This paper presents a new framework for distributed target detection in wireless sensor networks (WSNs). In distributed detection, quantized decisions from local sensors are transmitted to a sink (also known as the fusion center) which combines these decisions to come up with a global decision. Traditionally, while collaboratively detecting the presence or absence of a target in a sensor field, multiple networked sensors use identical decision rules for decision making. This decision rule is obtained by imposing a strict control on the probability of one or more local false alarms from the entire sensor network. This error rate is known as the family-wise error rate (FWER) in the statistical literature. In this paper, we propose the control of the false discovery rate (FDR), defined as the ratio of the number of local false alarms to the total number of local detections, instead of the FWER, to determine possible nonidentical local sensor decision rules. Under the assumption that the fusion center uses a test statistic which is linear in count (i.e., the total number of local detections) to reach the global decision regarding the presence or absence of a target, we demonstrate that the control of the FDR to determine the local sensor decision rules, instead of employing identical decision rules, can substantially improve the global detection performance.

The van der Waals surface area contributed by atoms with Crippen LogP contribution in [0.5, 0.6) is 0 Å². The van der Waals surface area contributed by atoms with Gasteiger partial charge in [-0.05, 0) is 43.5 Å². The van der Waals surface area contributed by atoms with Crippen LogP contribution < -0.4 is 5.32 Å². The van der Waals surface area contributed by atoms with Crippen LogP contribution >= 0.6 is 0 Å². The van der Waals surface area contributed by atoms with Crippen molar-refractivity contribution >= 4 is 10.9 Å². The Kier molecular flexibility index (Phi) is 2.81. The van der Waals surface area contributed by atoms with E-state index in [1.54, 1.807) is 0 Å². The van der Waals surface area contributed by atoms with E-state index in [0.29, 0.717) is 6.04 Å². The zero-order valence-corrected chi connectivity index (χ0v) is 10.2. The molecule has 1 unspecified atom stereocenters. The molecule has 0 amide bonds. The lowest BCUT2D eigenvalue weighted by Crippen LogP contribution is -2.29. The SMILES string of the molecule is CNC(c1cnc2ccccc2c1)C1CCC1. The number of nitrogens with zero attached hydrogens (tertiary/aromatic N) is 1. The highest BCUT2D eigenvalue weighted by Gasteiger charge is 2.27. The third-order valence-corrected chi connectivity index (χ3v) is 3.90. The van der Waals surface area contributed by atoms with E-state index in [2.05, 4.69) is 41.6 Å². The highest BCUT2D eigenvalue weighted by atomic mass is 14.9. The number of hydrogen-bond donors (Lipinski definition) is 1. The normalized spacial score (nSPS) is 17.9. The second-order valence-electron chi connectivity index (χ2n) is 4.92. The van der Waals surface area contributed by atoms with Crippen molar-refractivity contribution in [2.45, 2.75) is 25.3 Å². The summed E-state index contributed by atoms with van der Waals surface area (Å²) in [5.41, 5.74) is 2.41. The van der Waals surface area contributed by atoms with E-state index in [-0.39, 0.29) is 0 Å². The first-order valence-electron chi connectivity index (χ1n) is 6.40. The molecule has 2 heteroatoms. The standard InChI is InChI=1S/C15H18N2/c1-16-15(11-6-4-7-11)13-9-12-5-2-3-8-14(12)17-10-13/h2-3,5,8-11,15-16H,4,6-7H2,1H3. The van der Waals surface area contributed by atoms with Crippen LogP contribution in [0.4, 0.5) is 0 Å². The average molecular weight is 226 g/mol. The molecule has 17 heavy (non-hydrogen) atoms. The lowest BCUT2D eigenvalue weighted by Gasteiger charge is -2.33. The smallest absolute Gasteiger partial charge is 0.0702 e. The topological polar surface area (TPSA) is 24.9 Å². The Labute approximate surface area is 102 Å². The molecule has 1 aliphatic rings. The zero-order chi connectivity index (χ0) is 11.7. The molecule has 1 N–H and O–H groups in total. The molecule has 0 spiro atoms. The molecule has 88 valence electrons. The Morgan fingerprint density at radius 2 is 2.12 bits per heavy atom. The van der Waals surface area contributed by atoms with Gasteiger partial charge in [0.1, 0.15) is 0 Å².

|Original language||English (US)|
|Number of pages||15|
|Journal||IEEE Transactions on Aerospace and Electronic Systems|
|State||Published - Jul 1 2011|
ASJC Scopus subject areas
- Aerospace Engineering
- Electrical and Electronic Engineering